Significance Of The Voice Of MV a.k.a. Satan One Of Three Parts

Riders On The Storm
Into This House We’re Born
Into This World We’re Thrown
Like A Dog Without A Bone
An Actor Out On Loan

With this post I will try to explain the significance of the dialogue that occurs between my voice and the voice of MV a.k.a. Satan. Actually, my conversations with the devil began early on in the writing of my journals, but, because I deemed them unnecessary for my participation in postaday2011, I deleted them. Yesterday, however, it occurred to me that absent these MV dialogues, my journal entries would require a lot of rewriting so, in future posts, I’ve decided to leave the dialogues in. Consequently, in this and my next two posts I will, hopefully, catch the reader up of the significance of the MV dialogues. These conversations are rooted in my academic readings of Goethe’s Faust, but, except for what follows in the wager between Gabriel and Mephisto, I do not mimic Goethe’s masterpiece, Faust.

The following dialogue is part of a conversation between Archangel Gabriel and Mephisto (Mephistopheles), which was written into the introduction of my road journals.

The Mephisto/Gabriel Wager

Scene: In A Garden Somewhere On High

“I am thinking of a boy. Do you know him?”

“Of course I do. I know what you know, and yes, I know this boy,” answered Mephisto. “Let’s see, as I recall he’s not a cutting edge type fellow: mediocre intelligence, fragile, and a loner. A poor chap; he is of the kind that makes my life a bore. What more can I say?”

“I wouldn’t be so quick to judge if I were you. His heart remains untested,” said Gabriel, “and, he is not satisfied with worldly pleasures. These qualities do not make an easy catch for you. He is a seeker, and is not easily distracted. In fact, I think you might be wrong about him.”

“Such a bold a prediction,” responded Mephisto, “what would you wager to keep him. Surely he is worth something to you. Your words carry such conviction.”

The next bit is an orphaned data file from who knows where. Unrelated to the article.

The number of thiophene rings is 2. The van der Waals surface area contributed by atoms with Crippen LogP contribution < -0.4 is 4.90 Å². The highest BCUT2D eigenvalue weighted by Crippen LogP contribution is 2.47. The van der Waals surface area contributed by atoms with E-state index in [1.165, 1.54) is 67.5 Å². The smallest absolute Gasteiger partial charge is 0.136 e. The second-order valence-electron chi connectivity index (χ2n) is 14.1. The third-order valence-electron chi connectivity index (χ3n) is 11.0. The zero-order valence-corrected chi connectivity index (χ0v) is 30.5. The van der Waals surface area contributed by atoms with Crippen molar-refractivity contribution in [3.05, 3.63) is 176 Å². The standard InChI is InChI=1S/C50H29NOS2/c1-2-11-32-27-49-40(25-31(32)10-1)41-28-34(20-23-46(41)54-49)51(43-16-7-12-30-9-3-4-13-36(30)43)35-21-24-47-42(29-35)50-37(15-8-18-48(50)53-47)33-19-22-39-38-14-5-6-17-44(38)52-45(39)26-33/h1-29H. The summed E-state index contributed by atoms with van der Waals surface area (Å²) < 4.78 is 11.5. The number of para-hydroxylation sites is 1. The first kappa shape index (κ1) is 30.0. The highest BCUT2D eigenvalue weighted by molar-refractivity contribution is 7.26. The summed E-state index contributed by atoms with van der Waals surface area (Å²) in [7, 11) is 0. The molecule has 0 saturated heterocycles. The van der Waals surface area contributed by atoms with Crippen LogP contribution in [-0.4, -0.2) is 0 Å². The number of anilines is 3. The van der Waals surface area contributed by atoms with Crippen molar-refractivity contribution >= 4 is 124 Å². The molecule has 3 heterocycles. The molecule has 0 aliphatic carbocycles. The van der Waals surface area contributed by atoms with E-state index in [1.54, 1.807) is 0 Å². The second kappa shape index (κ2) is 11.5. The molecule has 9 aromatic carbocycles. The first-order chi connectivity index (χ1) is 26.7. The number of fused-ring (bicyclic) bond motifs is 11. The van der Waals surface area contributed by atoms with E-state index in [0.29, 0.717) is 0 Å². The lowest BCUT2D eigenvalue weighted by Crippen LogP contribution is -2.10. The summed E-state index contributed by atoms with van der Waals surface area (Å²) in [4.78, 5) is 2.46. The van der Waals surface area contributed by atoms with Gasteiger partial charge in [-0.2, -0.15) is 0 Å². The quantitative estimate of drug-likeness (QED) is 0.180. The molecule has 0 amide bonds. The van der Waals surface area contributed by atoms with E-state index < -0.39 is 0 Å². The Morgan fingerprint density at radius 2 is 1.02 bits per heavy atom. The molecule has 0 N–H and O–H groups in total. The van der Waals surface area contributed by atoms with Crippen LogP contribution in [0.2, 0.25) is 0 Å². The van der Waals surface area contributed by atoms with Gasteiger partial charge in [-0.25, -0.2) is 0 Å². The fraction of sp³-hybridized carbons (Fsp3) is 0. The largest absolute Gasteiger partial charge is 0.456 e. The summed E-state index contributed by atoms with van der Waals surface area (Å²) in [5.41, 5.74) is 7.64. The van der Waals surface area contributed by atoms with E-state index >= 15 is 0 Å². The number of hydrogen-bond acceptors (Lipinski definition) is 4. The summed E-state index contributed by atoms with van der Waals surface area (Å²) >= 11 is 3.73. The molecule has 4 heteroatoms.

“He is mortal. He will err, but he will also pick himself up and move on,” said Gabriel. “A pure heart will lead him. Go! Have your way with him if you can? Hear me though; if he does not succumb to temptation then your muted silence will be my prize. Your tongue will not be missed. Be off! You spoil the scenery.”

“I would gladly go, but let’s be fair, a wager requires something in return,” responded Mephisto. “Surely you jest if you think a soul that is already ripe for the plucking will satisfy the devil’s appetite!”

“What do you propose?” replied Gabriel.

“After I claim his soul, I want to hear trumpets. I want fanfares,” said Mephisto. “I think a seat next to yours would be nice also. After all, without me you would be nothing.”

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About bwinwnbwi

About me: Marvin Gaye’s song, "What’s Going On" was playing on the jukebox when I went up to the counter and bought another cup of coffee. When I got back, the painting on the wall next to where I was sitting jumped out at me, the same way it had done many times before. On it was written a diatribe on creativity. It was the quote at the bottom, though, that brought me back to this seat time after time. The quote had to do with infinity; it went something like this: Think of yourself as being in that place where infinity comes together in a point; where the infinite past and the infinite future meet, where you are at right now. The quote was attributed to Hermann Hesse, but I didn’t remember reading it in any of the books that I had read by him, so I went out and bought Hesse’s last novel, Magister Ludi. I haven’t found the quote yet, but I haven't tired of looking for it either.
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